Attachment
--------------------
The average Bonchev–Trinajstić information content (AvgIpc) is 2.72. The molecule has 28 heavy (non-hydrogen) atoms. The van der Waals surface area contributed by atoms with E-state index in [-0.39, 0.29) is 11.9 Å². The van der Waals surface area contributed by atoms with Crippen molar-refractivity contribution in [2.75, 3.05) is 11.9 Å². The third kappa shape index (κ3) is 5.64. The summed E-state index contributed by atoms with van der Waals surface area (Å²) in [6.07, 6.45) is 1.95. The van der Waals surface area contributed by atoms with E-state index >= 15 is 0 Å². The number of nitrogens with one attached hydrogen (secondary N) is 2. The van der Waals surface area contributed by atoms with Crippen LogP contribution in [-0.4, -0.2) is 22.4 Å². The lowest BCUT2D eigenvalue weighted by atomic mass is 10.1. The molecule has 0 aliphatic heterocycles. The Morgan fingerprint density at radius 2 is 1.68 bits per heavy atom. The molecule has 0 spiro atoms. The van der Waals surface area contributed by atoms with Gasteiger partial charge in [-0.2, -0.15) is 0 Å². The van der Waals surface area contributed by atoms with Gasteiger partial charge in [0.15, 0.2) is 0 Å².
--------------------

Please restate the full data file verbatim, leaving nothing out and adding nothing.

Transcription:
The average Bonchev–Trinajstić information content (AvgIpc) is 2.72. The molecule has 28 heavy (non-hydrogen) atoms. The van der Waals surface area contributed by atoms with E-state index in [-0.39, 0.29) is 11.9 Å². The van der Waals surface area contributed by atoms with Crippen molar-refractivity contribution in [2.75, 3.05) is 11.9 Å². The third kappa shape index (κ3) is 5.64. The summed E-state index contributed by atoms with van der Waals surface area (Å²) in [6.07, 6.45) is 1.95. The van der Waals surface area contributed by atoms with E-state index >= 15 is 0 Å². The number of nitrogens with one attached hydrogen (secondary N) is 2. The van der Waals surface area contributed by atoms with Crippen LogP contribution in [-0.4, -0.2) is 22.4 Å². The lowest BCUT2D eigenvalue weighted by atomic mass is 10.1. The molecule has 0 aliphatic heterocycles. The Morgan fingerprint density at radius 2 is 1.68 bits per heavy atom. The molecule has 0 spiro atoms. The van der Waals surface area contributed by atoms with Gasteiger partial charge in [-0.2, -0.15) is 0 Å². The van der Waals surface area contributed by atoms with Gasteiger partial charge in [0.15, 0.2) is 0 Å².